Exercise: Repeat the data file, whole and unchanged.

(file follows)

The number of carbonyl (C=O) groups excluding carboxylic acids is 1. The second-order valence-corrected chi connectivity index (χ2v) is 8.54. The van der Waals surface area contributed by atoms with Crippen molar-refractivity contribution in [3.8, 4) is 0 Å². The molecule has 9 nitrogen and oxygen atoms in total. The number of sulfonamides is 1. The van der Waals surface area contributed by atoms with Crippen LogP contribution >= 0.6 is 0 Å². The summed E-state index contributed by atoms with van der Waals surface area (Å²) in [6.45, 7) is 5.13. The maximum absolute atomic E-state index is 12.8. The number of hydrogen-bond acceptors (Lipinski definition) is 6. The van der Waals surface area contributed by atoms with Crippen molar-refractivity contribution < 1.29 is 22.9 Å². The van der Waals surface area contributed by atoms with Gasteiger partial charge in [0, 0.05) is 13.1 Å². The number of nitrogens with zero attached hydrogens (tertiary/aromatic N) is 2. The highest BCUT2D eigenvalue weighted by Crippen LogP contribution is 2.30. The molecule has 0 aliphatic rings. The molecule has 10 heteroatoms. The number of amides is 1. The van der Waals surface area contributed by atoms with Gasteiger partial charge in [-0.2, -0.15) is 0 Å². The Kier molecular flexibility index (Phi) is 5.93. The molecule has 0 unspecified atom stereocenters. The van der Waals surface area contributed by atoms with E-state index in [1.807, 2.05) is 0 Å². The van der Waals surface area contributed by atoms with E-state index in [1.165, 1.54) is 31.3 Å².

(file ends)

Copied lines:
The number of carbonyl (C=O) groups excluding carboxylic acids is 1. The second-order valence-corrected chi connectivity index (χ2v) is 8.54. The van der Waals surface area contributed by atoms with Crippen molar-refractivity contribution in [3.8, 4) is 0 Å². The molecule has 9 nitrogen and oxygen atoms in total. The number of sulfonamides is 1. The van der Waals surface area contributed by atoms with Crippen LogP contribution >= 0.6 is 0 Å². The summed E-state index contributed by atoms with van der Waals surface area (Å²) in [6.45, 7) is 5.13. The maximum absolute atomic E-state index is 12.8. The number of hydrogen-bond acceptors (Lipinski definition) is 6. The van der Waals surface area contributed by atoms with Crippen molar-refractivity contribution < 1.29 is 22.9 Å². The van der Waals surface area contributed by atoms with Gasteiger partial charge in [0, 0.05) is 13.1 Å². The number of nitrogens with zero attached hydrogens (tertiary/aromatic N) is 2. The highest BCUT2D eigenvalue weighted by Crippen LogP contribution is 2.30. The molecule has 0 aliphatic rings. The molecule has 10 heteroatoms. The number of amides is 1. The van der Waals surface area contributed by atoms with Gasteiger partial charge in [-0.2, -0.15) is 0 Å². The Kier molecular flexibility index (Phi) is 5.93. The molecule has 0 unspecified atom stereocenters. The van der Waals surface area contributed by atoms with E-state index in [1.807, 2.05) is 0 Å². The van der Waals surface area contributed by atoms with E-state index in [1.165, 1.54) is 31.3 Å².